Take Time to Write A Diary (or a Sharepost) About Caregiving Can Be Beneficial
Graduate school teaches you a bunch of 75-cent words that sound impressive. One of the words that I learned through my program is "metacognition." This high-falutin' word means, according to Merriam-Webster, "awareness or analysis of one's own learning or thinking processes."
The reason that I bring this word up is that I just was reading the August 4 issue of Time Magazine. The article "Dear (Food) Diary" shares a study published in the August issue of American Journal of Preventative Medicine that found that dieters who kept a food diary lost twice as much weight as dieters who did. So why bring up this study when writing a sharepost about Alzheimer's? I would suggest that having a diary (or journal) about your caregiving journey may provide equally important benefits to both you (the caregiver) and to the loved one.
For over a two-year period, I've been closely following a case study - me. Having been trained in journalism, I have always focused on the who, what, where, when, why and how of other people. I never kept a diary until April 20, 2006. That's when I started writing a sharepost for HealthCentral. Once or twice a week, I posted the latest situation with Mom, whether funny, scary or unusual. I used this sharepost to rant about doctors, figure out how to work with Mom, and seek a better understanding of Alzheimer's. Quite frankly, this on-line "diary" has helped me keep my sanity as Mom mentally and physically declined and died. And in retrospect, I believe that this journal also has helped me work through the grieving process.
The reason is because writing these regular shareposts give me a chance to do some metacognitive analysis - to think about my own thinking, what I really want and what my decisions need to be (instead of making snap decisions). Through this on-line diary, I developed an intention of caregiving that served as my guiding premise during Mom's last years. By taking the time every few days to stop and reflect on what had happened or what would be happening, I had a chance to summon inner resources and identify external assistance that would help me do a better job. Writing this sharepost also helped me maintain a focus on something else that I considered important -- keeping our family together during the stressful time when the stresses of Alzheimer's and Mom's impending death could have driven a wedge in our family's relationships.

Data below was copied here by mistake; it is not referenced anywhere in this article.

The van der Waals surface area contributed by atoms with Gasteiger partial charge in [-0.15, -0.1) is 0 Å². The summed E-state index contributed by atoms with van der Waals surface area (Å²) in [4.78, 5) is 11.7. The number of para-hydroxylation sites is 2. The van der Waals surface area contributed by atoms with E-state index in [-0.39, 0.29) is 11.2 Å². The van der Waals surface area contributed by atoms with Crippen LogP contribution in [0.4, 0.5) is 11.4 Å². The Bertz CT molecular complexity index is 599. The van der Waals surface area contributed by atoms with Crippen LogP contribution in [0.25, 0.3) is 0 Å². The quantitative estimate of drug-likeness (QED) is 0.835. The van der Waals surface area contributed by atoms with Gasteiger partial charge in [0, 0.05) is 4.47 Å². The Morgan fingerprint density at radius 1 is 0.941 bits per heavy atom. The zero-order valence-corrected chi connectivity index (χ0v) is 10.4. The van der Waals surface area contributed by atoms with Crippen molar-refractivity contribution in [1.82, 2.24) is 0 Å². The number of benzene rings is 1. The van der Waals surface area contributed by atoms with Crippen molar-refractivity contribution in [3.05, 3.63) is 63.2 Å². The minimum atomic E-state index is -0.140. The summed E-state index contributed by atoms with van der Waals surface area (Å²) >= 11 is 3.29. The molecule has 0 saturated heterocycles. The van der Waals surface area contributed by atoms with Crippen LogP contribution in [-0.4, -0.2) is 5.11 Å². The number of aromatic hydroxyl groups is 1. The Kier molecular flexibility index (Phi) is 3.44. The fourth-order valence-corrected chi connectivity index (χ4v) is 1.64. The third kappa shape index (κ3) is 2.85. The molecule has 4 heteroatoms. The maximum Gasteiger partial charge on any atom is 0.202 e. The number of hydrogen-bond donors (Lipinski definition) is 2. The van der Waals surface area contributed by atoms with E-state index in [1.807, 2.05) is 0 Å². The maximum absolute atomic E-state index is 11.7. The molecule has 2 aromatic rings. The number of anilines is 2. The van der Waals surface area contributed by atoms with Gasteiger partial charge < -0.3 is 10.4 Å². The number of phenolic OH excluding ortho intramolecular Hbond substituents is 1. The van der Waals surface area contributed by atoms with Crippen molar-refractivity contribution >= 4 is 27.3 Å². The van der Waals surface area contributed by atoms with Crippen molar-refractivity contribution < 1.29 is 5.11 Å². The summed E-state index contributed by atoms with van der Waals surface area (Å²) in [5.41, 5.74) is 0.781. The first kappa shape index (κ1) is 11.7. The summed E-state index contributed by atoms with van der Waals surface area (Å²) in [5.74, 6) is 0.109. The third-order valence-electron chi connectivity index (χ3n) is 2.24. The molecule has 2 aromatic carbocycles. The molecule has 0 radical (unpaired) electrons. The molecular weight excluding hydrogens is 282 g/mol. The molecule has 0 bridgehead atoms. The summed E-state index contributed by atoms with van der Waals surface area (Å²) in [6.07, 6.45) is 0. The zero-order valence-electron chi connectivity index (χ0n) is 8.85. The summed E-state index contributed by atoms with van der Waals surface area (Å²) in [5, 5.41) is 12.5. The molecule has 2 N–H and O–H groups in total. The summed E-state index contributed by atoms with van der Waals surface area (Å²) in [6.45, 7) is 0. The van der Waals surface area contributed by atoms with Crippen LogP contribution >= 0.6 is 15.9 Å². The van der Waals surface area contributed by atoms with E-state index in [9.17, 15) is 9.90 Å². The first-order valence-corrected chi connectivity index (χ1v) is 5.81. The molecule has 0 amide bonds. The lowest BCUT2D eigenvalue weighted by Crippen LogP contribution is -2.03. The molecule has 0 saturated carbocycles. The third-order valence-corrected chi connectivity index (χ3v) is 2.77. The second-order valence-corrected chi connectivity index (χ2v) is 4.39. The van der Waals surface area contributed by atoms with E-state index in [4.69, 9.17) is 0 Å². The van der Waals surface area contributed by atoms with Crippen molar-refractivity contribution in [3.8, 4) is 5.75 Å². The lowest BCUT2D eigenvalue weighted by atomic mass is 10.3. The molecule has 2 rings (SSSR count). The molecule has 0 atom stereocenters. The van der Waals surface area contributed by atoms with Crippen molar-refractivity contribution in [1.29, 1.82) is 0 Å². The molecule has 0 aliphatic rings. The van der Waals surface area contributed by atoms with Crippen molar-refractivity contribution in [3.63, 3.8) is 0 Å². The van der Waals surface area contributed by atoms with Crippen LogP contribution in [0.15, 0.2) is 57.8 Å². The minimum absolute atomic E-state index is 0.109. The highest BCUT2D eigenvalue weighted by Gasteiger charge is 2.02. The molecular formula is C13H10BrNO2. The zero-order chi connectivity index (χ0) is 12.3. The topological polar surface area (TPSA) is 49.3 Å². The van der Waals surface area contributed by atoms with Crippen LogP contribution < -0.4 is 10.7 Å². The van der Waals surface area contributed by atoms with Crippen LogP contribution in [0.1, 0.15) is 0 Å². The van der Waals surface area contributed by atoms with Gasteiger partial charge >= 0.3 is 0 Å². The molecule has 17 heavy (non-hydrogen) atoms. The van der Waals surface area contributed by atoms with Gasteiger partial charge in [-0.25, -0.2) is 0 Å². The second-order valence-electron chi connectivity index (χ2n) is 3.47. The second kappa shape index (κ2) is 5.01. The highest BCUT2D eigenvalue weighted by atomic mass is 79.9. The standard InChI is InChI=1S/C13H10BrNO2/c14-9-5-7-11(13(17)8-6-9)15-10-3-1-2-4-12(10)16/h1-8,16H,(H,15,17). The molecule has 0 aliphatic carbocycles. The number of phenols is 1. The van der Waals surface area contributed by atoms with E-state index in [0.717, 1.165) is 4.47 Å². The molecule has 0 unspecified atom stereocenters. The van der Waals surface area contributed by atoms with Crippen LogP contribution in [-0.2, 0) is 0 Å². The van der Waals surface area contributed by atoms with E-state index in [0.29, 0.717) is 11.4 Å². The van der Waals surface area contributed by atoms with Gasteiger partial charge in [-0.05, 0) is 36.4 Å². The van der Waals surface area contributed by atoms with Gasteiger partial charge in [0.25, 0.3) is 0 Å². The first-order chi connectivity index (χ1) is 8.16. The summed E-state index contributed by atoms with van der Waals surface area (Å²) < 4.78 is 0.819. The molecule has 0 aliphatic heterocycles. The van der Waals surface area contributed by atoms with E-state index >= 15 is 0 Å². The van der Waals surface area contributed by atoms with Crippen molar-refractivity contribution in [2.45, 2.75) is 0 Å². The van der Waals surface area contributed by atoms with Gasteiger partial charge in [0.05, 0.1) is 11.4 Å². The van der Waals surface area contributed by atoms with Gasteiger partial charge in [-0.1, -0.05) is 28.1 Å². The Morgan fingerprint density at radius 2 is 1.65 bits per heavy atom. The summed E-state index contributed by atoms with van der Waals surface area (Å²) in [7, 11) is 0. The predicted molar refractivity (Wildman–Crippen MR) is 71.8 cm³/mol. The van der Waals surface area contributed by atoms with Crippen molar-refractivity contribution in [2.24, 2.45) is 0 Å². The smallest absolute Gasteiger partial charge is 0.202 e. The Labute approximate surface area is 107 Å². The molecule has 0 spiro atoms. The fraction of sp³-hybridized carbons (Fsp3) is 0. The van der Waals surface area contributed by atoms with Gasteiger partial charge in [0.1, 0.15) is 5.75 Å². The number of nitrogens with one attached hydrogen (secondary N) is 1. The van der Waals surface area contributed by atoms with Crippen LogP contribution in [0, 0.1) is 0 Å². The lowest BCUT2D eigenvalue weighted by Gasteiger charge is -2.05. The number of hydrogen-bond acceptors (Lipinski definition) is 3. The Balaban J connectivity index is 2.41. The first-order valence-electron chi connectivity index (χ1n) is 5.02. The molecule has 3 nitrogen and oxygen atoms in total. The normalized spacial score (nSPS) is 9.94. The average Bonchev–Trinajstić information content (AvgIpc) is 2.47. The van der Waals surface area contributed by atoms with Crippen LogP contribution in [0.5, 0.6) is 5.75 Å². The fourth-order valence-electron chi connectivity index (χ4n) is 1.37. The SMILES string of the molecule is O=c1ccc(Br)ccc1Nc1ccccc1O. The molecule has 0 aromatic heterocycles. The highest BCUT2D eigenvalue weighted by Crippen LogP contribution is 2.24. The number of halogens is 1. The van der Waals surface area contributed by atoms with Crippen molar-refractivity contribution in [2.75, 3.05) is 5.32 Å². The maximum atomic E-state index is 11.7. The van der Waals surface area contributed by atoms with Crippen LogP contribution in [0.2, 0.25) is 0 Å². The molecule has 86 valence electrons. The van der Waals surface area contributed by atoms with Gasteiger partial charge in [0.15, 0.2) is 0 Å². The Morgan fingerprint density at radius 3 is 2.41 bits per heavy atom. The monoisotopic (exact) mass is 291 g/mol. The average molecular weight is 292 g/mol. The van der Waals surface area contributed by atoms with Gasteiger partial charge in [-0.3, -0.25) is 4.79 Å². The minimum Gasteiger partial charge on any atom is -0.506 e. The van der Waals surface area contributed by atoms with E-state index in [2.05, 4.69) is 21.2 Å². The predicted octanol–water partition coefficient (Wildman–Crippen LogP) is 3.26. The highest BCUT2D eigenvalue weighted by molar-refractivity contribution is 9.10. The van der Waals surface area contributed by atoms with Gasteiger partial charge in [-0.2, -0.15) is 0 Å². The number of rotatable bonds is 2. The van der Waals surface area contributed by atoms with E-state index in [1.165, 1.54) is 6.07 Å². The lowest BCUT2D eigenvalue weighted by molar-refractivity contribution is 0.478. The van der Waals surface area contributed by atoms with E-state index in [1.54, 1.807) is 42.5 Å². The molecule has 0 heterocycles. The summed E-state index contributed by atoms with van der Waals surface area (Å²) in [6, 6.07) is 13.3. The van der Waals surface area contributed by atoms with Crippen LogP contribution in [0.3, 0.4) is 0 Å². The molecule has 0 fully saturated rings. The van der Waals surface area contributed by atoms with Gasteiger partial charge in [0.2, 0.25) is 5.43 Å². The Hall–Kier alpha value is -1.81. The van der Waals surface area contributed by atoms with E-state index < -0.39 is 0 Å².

In the Time article, Dr. Sanjay Gupta noted that accountability is a key piece, adding that he shows his food diary to his wife. In my case, this sharepost has been read by many of my friends and numerous people that I don't know. I have to say that knowing that my writings would be regularly reviewed, I would reflect not only on what I would write, but also how I would act. Obviously, what I've shared in these blogs are my take on the situation, but I realized that by being honest about when I messed up in taking care of Mom, I could make better decisions for her in the future.
After Mom died, many friends told me that I did a great job of caregiving for Mom. Frankly, I agree -- I did do a great job of caregiving, even though it was the one job that I most did not want to have to do during my lifetime. Honestly, much of the credit goes to writing these regular shareposts.
I hope that those of you who have been thrust into a caregiving role will find some time to write. Whether it's 10 minutes of scribbling in a blank notebook or a regular post on this site, I think you'll find yourself doing a better job of thinking about your own thinking related to caregiving and then making better decisions. And that's the best present you can give to your loved one and to yourself.